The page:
Diocese of Covington - Messenger at 402 E. 21st Street, Covington, KY 41015 US - Diocese of Covington prepares for Roman Missal third edition
Diocese of Covington prepares for Roman Missal third edition
For 40 years Catholic priests have been praying the Mass in an English translation approved in 1970. Catholic worshippers have been responding using the same translation.
Now a new translation has been approved and will be used in all churches in the United States for the first time later this year, Nov. 27, 2011, the first Sunday of Advent.
How to prepare? How can this transition be an opportunity to restudy the Mass, the central prayer of the Catholic Church?
At the direction of Bishop Roger Foys, the diocesan Office of Worship and Liturgy has planned a variety of communications and educational opportunities, fulfilling its role as a resource in the diocesan-wide catechetical effort.
Father Ryan Maher, director of the Office of Worship and Liturgy, in an interview Feb. 4, noted the order of the Mass and its rituals are not changing, nor are the actions of the priest. But some of the words and phrases of the priest and the responses of the people will differ. The need for a new translation of the Roman Missal into English was required because Pope John Paul II called for a new Latin translation of the Mass prayers. That new Latin translation was approved in 2001.
Father Maher and Father Daniel Schomaker, assistant director of the worship office, have announced these plans:
• A 17-part series of articles will appear in the Messenger each week until December (the series will be repeated starting in June). The articles, all written by Father Schomaker, will elucidate a part of the Mass and the corresponding new translation.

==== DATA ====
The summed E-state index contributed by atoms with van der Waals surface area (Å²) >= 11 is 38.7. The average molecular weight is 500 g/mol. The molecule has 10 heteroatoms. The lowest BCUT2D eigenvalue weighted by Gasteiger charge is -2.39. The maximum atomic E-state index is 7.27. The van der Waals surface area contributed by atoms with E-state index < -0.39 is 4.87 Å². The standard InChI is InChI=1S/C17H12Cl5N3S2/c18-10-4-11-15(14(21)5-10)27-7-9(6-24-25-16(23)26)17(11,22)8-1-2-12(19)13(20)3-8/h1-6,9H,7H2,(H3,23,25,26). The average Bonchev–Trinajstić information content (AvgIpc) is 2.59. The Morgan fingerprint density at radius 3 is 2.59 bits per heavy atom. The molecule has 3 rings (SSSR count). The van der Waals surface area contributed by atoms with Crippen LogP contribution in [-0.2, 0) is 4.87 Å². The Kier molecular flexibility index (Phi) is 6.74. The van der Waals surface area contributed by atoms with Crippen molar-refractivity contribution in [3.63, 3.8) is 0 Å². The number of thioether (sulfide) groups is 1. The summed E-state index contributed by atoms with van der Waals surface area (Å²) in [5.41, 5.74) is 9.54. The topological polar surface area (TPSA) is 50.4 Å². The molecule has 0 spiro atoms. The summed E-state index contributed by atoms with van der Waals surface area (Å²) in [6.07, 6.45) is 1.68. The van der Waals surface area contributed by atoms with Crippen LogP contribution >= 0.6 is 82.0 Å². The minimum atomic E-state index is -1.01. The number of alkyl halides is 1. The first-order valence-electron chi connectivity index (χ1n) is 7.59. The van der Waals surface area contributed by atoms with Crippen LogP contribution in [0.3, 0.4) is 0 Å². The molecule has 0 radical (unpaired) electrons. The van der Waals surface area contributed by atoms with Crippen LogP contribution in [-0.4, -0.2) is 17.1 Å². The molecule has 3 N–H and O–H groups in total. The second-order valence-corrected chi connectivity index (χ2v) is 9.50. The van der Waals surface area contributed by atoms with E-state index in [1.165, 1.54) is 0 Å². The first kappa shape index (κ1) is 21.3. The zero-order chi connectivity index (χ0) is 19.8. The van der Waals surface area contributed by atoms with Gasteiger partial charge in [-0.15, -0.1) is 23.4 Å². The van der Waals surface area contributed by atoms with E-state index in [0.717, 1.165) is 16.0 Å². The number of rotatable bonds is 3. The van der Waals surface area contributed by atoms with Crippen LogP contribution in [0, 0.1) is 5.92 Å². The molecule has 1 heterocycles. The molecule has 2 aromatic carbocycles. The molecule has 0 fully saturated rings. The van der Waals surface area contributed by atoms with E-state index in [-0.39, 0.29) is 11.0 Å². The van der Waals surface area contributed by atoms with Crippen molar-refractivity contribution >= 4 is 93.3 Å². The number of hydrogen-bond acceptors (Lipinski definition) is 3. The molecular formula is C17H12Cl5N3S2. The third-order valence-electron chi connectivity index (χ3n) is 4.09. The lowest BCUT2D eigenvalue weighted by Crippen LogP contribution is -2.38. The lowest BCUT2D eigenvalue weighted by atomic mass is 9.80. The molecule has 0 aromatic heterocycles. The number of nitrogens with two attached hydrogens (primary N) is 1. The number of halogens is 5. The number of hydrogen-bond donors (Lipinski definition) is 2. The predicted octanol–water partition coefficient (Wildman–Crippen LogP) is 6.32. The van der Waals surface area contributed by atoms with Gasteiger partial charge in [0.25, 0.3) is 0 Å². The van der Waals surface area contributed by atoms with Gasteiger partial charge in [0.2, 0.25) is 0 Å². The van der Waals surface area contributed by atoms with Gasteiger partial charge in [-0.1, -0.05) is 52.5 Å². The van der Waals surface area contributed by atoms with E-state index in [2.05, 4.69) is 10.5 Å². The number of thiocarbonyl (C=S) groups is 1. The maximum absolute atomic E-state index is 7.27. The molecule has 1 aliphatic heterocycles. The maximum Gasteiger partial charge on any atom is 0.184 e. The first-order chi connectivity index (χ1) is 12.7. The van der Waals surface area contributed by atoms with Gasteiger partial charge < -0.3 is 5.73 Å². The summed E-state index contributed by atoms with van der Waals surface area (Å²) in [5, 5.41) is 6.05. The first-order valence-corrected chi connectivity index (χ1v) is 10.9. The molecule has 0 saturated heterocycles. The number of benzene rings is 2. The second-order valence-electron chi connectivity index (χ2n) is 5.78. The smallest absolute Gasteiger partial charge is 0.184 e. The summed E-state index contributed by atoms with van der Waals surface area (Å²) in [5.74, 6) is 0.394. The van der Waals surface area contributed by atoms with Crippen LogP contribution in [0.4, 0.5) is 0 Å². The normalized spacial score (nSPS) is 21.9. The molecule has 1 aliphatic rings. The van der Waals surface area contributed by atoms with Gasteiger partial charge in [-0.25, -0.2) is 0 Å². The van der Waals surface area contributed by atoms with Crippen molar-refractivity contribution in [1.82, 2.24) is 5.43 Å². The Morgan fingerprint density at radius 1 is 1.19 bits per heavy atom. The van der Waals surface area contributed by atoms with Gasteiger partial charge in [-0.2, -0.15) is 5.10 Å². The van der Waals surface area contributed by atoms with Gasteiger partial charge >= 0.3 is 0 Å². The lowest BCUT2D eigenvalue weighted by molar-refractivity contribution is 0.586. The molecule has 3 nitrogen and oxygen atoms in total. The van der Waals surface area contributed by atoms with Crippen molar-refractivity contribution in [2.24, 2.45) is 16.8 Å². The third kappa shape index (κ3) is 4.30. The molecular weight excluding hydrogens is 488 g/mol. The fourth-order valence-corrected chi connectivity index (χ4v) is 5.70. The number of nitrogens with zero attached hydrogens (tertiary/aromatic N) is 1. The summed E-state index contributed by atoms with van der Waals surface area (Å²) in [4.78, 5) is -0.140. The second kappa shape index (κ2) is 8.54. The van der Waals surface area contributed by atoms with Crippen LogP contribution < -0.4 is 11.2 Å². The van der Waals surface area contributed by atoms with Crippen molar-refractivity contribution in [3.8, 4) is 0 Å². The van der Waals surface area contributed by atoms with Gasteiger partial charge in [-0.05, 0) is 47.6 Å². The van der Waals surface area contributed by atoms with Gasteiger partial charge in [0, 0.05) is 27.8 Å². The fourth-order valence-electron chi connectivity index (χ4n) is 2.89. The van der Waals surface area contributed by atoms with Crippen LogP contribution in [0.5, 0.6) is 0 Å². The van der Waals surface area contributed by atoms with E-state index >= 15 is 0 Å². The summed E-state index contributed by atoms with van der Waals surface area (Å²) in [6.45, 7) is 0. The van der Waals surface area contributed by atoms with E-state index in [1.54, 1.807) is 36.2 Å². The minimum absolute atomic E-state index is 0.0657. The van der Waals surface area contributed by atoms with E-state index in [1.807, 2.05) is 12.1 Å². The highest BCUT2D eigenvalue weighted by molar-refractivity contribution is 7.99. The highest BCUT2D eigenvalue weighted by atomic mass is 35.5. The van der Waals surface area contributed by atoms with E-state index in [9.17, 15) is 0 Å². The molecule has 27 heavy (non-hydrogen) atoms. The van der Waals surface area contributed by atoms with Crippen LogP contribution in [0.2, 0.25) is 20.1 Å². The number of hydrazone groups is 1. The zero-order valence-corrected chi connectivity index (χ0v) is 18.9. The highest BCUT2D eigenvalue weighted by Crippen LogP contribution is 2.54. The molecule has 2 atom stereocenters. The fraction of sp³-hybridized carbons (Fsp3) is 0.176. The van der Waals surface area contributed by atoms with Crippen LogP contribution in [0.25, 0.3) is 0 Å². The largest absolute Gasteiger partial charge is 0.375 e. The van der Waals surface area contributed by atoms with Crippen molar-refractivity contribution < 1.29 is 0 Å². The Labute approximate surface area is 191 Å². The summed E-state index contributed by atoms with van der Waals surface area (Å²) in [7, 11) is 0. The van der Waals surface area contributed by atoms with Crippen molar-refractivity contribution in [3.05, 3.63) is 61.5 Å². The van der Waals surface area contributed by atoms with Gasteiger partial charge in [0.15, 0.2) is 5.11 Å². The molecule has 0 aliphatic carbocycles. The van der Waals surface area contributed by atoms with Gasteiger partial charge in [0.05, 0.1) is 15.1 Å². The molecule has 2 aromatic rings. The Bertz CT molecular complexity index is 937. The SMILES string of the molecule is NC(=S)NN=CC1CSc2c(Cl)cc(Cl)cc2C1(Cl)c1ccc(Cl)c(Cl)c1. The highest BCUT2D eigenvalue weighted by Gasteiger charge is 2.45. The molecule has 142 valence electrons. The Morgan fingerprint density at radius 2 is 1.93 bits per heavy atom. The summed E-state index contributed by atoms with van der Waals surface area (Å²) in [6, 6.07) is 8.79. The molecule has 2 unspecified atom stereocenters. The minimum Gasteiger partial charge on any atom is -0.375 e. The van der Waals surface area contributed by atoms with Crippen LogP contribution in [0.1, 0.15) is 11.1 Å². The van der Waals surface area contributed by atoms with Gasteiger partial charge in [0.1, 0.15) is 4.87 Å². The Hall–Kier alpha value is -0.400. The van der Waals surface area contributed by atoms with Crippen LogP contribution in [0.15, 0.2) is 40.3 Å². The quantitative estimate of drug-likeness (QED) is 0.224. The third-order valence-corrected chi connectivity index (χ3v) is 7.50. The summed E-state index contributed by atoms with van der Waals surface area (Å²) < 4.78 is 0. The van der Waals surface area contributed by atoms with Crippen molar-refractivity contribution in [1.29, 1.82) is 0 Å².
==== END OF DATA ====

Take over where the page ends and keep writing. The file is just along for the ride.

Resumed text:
• Another dozen articles about different aspects of the Mass will also appear in the Messenger (about one a month).
• Pastors, priests, chaplains, and deacons will use the Mass and the new translation as topics for homilies over the next nine months.
• Each pastor will be asked to form a team of parishioners to assist him as the parish prepares for the new text.
• Announcements and inserts in the weekly parish bulletin will be provided by the worship office.
• Information sessions are planned for deacons, school teachers and administrators, religious motherhouses, parish music directors, and other groups.
“During these months, all of us — clergy, lay faithful, religious — will be preparing to receive the new text,” Father Maher said, and will be supported by the Office of Worship and Liturgy.
The Mass is “how we worship as Catholics, the center of our spiritual life,” Father Maher said. “The Eucharist is the source and summit of our belief as Catholics.” Thus, he said, a change in the way we pray the Mass is a major transition and, more importantly, offers an invaluable opportunity to revisit and restudy the spiritual, biblical and historical richness of the Mass prayers and the sacred mysteries of the Mass.
“This time of study will, we hope, awaken in our hearts the fire that the Holy Spirit wants us to have so that when we come to the celebration of the Mass we are ready to give to God our worship and praise,” Father Maher said.
For more information about the new Roman Missal translation, please visit the website of the U.S. Conference of Catholic Bishops, www.usccb.org/romanmissal.